Juan Flores, still one of the few people to write about the ecstatic utopian music form called bugalú/Latin boogaloo, reconstructs a conversation between Jimmy Sabater and Joe Cuba before the first time the band played "Bang Bang" at a "Black" dance at the club that would become the Cheetah:
I have a special love for bugalú, born the same year I was, 1966. The songs are not as melodically or rhythmically sophisticated as salsa or soul, but they cook! They always sound like you've walked into the middle of a party -- a really great party. As much a dance as a song, it's infectious; passive listening is near impossible.
Joe's band, the Joe Cuba Sextet, was radical, stripping down the lush mambo orchestra to conga, timbal, piano, vibraphone and bass, where even the melodic instruments have a share in carrying the beat, the beat, the beat. And the vocals, erupting from every corner, "corn bread, hog maw and chitlins" "cuchifritos, lechón, lechón, lechón." Cheo Feliciano soneando. Heaven.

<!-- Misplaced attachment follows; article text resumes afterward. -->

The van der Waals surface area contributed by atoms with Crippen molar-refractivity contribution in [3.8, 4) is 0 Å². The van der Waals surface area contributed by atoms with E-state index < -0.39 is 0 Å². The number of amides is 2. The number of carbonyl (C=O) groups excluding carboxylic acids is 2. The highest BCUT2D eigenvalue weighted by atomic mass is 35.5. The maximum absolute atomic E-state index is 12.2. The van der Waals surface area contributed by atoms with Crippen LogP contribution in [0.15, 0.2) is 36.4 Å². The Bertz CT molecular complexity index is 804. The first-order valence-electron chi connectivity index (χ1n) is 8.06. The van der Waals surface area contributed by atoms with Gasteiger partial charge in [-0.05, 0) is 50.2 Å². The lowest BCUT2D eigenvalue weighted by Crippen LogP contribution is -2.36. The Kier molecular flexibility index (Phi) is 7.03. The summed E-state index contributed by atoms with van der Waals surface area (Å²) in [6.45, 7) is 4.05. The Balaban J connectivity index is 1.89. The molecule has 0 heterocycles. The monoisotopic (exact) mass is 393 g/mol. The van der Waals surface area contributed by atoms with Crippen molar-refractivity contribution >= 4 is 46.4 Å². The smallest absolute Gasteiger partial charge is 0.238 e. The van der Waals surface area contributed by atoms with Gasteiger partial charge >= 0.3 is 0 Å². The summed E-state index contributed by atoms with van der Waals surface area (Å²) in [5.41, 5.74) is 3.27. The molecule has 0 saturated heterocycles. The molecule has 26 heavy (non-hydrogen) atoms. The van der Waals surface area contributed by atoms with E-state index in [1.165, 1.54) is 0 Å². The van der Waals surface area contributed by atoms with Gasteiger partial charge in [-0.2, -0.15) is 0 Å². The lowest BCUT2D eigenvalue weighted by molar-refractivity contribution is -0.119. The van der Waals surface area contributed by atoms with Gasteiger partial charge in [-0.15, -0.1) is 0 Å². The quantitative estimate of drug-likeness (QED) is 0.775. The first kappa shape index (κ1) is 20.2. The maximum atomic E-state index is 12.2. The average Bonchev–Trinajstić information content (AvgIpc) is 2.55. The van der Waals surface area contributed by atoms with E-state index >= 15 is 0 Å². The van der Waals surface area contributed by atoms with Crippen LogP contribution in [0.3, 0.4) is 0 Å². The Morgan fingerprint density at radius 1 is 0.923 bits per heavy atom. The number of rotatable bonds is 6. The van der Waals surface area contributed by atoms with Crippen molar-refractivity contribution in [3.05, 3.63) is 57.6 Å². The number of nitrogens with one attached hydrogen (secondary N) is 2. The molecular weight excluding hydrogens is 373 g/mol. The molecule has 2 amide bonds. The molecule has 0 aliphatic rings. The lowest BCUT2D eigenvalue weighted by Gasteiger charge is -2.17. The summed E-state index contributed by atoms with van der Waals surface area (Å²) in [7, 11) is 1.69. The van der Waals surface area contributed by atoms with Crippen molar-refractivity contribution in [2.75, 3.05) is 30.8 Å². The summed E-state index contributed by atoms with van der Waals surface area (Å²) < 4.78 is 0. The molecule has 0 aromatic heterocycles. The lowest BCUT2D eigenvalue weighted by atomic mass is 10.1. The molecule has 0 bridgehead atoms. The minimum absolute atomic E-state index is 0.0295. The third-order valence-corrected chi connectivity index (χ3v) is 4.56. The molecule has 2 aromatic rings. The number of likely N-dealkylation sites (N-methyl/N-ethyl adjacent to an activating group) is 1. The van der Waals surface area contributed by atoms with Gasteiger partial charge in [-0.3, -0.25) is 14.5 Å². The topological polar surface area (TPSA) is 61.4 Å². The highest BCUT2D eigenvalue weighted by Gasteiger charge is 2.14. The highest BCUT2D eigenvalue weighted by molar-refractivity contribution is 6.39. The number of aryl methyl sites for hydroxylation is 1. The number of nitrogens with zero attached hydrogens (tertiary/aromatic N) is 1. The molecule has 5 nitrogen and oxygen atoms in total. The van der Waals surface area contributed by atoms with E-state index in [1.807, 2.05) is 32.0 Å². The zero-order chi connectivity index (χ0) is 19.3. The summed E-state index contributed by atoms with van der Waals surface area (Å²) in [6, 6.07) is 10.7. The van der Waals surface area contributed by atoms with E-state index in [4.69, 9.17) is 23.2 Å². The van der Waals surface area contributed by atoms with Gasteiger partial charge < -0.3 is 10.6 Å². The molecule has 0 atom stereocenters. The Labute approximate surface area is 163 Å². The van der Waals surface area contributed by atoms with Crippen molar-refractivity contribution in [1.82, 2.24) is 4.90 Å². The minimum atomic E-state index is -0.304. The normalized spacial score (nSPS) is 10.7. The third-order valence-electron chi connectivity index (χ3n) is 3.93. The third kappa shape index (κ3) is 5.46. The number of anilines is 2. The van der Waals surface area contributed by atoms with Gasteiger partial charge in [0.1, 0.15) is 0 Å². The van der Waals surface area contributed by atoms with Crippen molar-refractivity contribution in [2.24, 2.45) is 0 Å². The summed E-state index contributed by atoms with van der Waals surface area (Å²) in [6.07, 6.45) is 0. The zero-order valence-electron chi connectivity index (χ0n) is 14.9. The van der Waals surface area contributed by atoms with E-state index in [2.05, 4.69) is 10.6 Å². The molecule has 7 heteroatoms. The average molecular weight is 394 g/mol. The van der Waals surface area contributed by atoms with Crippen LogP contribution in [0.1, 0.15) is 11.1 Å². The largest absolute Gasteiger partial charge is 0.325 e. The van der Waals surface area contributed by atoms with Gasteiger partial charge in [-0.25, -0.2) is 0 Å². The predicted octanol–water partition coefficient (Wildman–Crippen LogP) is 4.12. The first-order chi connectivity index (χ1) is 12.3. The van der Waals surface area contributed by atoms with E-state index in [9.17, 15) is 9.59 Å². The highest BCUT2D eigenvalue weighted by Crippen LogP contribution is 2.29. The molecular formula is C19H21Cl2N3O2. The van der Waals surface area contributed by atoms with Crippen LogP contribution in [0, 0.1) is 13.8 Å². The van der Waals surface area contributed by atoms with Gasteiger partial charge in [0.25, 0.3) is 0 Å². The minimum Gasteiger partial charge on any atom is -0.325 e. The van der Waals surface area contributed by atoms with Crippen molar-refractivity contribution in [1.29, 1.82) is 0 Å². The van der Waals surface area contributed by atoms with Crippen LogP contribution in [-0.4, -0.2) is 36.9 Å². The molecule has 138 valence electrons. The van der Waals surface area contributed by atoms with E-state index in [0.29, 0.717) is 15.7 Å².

I bet the tickets for Joe's first afterlife gig are already sold out.
UPDATE: Joe Cuba will be viewed at the R&G Ortiz Funeral Home located at
204 E. 116th Street, NYC 10029 between 3rd & 2nd Avenues.
212.722.3512 on Wednesday & Thursday, February 18th & 19th from
2 to 10 p.m.
A funeral mass service will be held Friday morning at 11 a.m. at St. Paul's Church located @ 213 E. 117th Street, between Park & Lexington.
(h/t to Clemson and David G. for the info)